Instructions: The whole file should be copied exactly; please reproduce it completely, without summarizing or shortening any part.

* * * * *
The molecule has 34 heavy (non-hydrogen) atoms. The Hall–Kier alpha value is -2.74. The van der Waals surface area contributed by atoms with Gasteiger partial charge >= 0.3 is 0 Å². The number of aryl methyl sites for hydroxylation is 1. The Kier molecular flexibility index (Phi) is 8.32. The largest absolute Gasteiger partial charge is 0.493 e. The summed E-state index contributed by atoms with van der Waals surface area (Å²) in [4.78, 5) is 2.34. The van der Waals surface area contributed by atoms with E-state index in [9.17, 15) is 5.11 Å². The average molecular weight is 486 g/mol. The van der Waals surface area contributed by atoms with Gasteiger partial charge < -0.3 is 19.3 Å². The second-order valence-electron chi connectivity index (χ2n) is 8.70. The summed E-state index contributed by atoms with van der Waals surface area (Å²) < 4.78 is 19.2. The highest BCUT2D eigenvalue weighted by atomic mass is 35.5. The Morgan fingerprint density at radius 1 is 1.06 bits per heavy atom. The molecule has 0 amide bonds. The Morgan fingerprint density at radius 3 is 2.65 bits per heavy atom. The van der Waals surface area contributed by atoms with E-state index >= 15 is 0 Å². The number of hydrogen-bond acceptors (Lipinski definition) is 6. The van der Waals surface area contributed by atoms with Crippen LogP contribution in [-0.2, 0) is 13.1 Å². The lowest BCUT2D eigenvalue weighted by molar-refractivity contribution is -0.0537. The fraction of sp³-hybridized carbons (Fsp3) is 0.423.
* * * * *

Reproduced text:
The molecule has 34 heavy (non-hydrogen) atoms. The Hall–Kier alpha value is -2.74. The van der Waals surface area contributed by atoms with Gasteiger partial charge >= 0.3 is 0 Å². The number of aryl methyl sites for hydroxylation is 1. The Kier molecular flexibility index (Phi) is 8.32. The largest absolute Gasteiger partial charge is 0.493 e. The summed E-state index contributed by atoms with van der Waals surface area (Å²) in [4.78, 5) is 2.34. The van der Waals surface area contributed by atoms with E-state index in [9.17, 15) is 5.11 Å². The average molecular weight is 486 g/mol. The van der Waals surface area contributed by atoms with Gasteiger partial charge < -0.3 is 19.3 Å². The second-order valence-electron chi connectivity index (χ2n) is 8.70. The summed E-state index contributed by atoms with van der Waals surface area (Å²) < 4.78 is 19.2. The highest BCUT2D eigenvalue weighted by atomic mass is 35.5. The Morgan fingerprint density at radius 1 is 1.06 bits per heavy atom. The molecule has 0 amide bonds. The Morgan fingerprint density at radius 3 is 2.65 bits per heavy atom. The van der Waals surface area contributed by atoms with E-state index >= 15 is 0 Å². The number of hydrogen-bond acceptors (Lipinski definition) is 6. The van der Waals surface area contributed by atoms with Crippen LogP contribution in [-0.2, 0) is 13.1 Å². The lowest BCUT2D eigenvalue weighted by molar-refractivity contribution is -0.0537. The fraction of sp³-hybridized carbons (Fsp3) is 0.423.